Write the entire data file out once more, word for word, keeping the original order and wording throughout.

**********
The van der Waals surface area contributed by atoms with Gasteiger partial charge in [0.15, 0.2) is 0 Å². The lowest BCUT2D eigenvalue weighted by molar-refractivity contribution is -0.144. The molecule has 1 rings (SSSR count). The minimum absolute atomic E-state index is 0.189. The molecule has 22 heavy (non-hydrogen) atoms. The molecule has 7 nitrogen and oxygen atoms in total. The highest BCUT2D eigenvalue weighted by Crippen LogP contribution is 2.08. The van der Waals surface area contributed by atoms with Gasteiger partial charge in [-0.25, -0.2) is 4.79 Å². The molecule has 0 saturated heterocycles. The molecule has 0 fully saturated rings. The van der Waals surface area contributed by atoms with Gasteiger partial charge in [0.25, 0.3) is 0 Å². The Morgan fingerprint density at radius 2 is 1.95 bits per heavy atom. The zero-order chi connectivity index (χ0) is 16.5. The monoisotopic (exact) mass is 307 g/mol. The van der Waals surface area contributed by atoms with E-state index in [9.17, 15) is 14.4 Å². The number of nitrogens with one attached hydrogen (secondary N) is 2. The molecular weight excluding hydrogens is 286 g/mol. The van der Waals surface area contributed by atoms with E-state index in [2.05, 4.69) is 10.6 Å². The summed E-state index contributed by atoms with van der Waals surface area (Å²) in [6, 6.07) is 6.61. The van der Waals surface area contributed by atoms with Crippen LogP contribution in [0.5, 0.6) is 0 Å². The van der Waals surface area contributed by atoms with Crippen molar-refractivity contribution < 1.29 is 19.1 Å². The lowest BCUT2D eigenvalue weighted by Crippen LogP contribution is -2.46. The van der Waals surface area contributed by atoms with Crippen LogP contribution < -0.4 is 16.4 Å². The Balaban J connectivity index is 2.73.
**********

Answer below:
The van der Waals surface area contributed by atoms with Gasteiger partial charge in [0.15, 0.2) is 0 Å². The lowest BCUT2D eigenvalue weighted by molar-refractivity contribution is -0.144. The molecule has 1 rings (SSSR count). The minimum absolute atomic E-state index is 0.189. The molecule has 22 heavy (non-hydrogen) atoms. The molecule has 7 nitrogen and oxygen atoms in total. The highest BCUT2D eigenvalue weighted by Crippen LogP contribution is 2.08. The van der Waals surface area contributed by atoms with Gasteiger partial charge in [-0.25, -0.2) is 4.79 Å². The molecule has 0 saturated heterocycles. The molecule has 0 fully saturated rings. The van der Waals surface area contributed by atoms with Gasteiger partial charge in [0.25, 0.3) is 0 Å². The Morgan fingerprint density at radius 2 is 1.95 bits per heavy atom. The zero-order chi connectivity index (χ0) is 16.5. The monoisotopic (exact) mass is 307 g/mol. The van der Waals surface area contributed by atoms with E-state index in [9.17, 15) is 14.4 Å². The number of nitrogens with one attached hydrogen (secondary N) is 2. The molecular weight excluding hydrogens is 286 g/mol. The van der Waals surface area contributed by atoms with E-state index in [2.05, 4.69) is 10.6 Å². The summed E-state index contributed by atoms with van der Waals surface area (Å²) in [6, 6.07) is 6.61. The van der Waals surface area contributed by atoms with Crippen LogP contribution in [0.5, 0.6) is 0 Å². The van der Waals surface area contributed by atoms with Crippen molar-refractivity contribution < 1.29 is 19.1 Å². The lowest BCUT2D eigenvalue weighted by Crippen LogP contribution is -2.46. The van der Waals surface area contributed by atoms with Crippen LogP contribution < -0.4 is 16.4 Å². The Balaban J connectivity index is 2.73.